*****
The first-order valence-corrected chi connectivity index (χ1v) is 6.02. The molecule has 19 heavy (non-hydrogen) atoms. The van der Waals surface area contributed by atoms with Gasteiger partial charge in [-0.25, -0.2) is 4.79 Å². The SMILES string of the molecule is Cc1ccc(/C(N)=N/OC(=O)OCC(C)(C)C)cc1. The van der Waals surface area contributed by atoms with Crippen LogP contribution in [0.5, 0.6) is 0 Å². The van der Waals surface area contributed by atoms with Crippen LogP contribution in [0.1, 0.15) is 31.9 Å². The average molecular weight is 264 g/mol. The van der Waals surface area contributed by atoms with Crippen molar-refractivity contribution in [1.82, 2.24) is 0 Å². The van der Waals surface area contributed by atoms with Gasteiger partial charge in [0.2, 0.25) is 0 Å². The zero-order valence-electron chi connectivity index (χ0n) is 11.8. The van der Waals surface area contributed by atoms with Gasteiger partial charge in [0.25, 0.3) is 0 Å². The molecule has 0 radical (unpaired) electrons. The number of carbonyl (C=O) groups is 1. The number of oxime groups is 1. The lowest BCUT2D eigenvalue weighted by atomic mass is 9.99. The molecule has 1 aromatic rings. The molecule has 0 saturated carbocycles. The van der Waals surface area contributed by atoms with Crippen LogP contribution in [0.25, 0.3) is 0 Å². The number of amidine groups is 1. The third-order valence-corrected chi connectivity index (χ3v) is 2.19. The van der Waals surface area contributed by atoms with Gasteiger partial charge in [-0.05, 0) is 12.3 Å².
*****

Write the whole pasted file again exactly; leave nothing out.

The first-order valence-corrected chi connectivity index (χ1v) is 6.02. The molecule has 19 heavy (non-hydrogen) atoms. The van der Waals surface area contributed by atoms with Gasteiger partial charge in [-0.25, -0.2) is 4.79 Å². The SMILES string of the molecule is Cc1ccc(/C(N)=N/OC(=O)OCC(C)(C)C)cc1. The van der Waals surface area contributed by atoms with Crippen LogP contribution in [0.5, 0.6) is 0 Å². The van der Waals surface area contributed by atoms with Crippen LogP contribution in [0.1, 0.15) is 31.9 Å². The average molecular weight is 264 g/mol. The van der Waals surface area contributed by atoms with Crippen molar-refractivity contribution in [1.82, 2.24) is 0 Å². The van der Waals surface area contributed by atoms with Gasteiger partial charge in [0.2, 0.25) is 0 Å². The zero-order valence-electron chi connectivity index (χ0n) is 11.8. The van der Waals surface area contributed by atoms with Gasteiger partial charge in [0.25, 0.3) is 0 Å². The molecule has 0 radical (unpaired) electrons. The number of carbonyl (C=O) groups is 1. The number of oxime groups is 1. The lowest BCUT2D eigenvalue weighted by atomic mass is 9.99. The molecule has 1 aromatic rings. The molecule has 0 saturated carbocycles. The van der Waals surface area contributed by atoms with Crippen LogP contribution in [0.25, 0.3) is 0 Å². The number of amidine groups is 1. The third-order valence-corrected chi connectivity index (χ3v) is 2.19. The van der Waals surface area contributed by atoms with Gasteiger partial charge in [-0.05, 0) is 12.3 Å².